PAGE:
Entre Nous: Pegi Young, musician and co-founder of The Bridge School

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photo credit: Jay Blakesberg

Pegi Young woke up one day and found herself suddenly single, after 36 years of marriage to Neil Young. It’s more complicated than that, of course, it always is. Pegi turned to her craft, like an artist does, poured it into her music. The result: Raw, her fifth album with her band The Survivors. Raw is to music what Catherine Texier’s Break Up is to literature, a plunge into the end of a relationship, the beginning of the dive into your own being. You know right away with the opening track, “Why” (the telling lyric, “Why did you have to ruin my life?”) the terrain you’re in. And as Raw unfolds, you figure out quite quickly that Pegi is going to be all right, as she crests into a cover of Nancy Sinatra’s “These Boots Are Made For Walkin’” perhaps one of the most soulful reminders that like Gloria Gaynor, you will survive. Because breakups? While they are draining, they’re a blip in the scheme of things.

Let’s kick off this interview with talking about Raw.

I’m working hard at promoting my record which I’m very proud of. It was very cathartic for me to write it. If you listen to the whole thing from start to finish, I hope you can hear my growth. And actually, the record’s been done a year. So I could be writing other songs now. I haven’t. I am on this record and it’s taking up the creative space in my brain. I need to get clear of what I’m working on now to let the new songs come in. My next record will clearly not be another one like this one. This expressed my journey in a probably more personal way than I have written before. But I know it’s not just my story; it’s many people’s story. That was my intention, that it has that universal quality to it. That people can hear a song, take it, apply it to their own lives. You listen all the way through and it starts to lighten up. The Don Henley song that closes the record, I’ve long admired. I actually thought about doing it on my Lonely in a Crowded Room record which was the one just before this one. I didn’t get around to it, it’s probably just as well because it kind of closes this record very nicely, talking about forgiveness and moving into acceptance. I think that’s the message people should take away from any thing like this, that they maybe have gone through or anything that tugs at the same emotional places—the heart!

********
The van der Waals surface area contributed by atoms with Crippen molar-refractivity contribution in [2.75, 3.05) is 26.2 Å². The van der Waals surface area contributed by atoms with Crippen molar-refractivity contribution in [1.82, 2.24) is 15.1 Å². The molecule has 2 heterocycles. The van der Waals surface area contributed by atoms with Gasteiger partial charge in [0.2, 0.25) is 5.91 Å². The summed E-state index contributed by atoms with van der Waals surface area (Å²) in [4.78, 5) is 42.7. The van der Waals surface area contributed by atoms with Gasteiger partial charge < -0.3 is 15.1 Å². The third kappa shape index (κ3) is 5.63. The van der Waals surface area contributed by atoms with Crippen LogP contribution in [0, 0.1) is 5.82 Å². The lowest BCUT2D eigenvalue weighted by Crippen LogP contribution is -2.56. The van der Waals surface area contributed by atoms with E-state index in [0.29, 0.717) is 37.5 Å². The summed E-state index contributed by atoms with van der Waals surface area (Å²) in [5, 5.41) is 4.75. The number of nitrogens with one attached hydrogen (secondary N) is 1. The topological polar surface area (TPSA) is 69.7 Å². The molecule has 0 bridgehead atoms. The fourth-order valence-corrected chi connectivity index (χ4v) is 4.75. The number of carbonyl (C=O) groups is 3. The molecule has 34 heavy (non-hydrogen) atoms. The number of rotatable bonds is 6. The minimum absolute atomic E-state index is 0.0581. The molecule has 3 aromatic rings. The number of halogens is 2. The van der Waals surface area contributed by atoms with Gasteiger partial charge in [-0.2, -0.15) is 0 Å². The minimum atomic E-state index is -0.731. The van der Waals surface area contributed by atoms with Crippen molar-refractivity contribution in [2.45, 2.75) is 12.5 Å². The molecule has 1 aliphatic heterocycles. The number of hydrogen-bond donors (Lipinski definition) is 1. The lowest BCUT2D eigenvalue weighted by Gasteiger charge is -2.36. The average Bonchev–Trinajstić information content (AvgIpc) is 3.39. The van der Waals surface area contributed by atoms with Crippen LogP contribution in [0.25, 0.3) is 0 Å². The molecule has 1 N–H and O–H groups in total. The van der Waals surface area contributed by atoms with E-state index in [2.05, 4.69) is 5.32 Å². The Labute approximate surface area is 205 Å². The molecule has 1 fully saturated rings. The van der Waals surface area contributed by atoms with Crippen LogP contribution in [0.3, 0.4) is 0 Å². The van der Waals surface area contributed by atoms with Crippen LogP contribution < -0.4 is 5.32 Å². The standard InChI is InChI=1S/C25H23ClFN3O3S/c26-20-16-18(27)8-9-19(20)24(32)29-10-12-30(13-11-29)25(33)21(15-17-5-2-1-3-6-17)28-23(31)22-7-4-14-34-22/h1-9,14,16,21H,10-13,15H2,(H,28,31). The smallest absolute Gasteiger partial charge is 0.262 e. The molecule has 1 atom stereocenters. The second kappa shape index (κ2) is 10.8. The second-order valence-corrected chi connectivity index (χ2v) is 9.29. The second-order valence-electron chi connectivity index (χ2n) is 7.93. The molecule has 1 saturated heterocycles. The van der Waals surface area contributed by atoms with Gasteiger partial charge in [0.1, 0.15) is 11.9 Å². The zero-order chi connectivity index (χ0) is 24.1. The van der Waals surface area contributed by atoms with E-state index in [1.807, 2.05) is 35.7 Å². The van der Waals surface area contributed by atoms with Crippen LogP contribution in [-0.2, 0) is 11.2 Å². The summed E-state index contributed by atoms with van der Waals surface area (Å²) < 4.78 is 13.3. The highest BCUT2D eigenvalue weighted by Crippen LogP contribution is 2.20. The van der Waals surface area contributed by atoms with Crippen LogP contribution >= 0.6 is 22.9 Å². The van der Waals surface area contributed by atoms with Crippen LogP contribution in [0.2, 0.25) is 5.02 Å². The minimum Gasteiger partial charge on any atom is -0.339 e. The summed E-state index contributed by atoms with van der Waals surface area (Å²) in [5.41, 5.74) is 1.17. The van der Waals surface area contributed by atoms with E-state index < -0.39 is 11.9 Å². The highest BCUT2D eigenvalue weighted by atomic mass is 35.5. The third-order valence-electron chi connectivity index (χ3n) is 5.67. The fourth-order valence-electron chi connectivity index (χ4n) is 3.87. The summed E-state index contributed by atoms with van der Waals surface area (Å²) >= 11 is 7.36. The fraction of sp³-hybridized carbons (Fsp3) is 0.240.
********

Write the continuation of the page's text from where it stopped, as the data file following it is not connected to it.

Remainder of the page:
Raw to me is a quintessential survival record.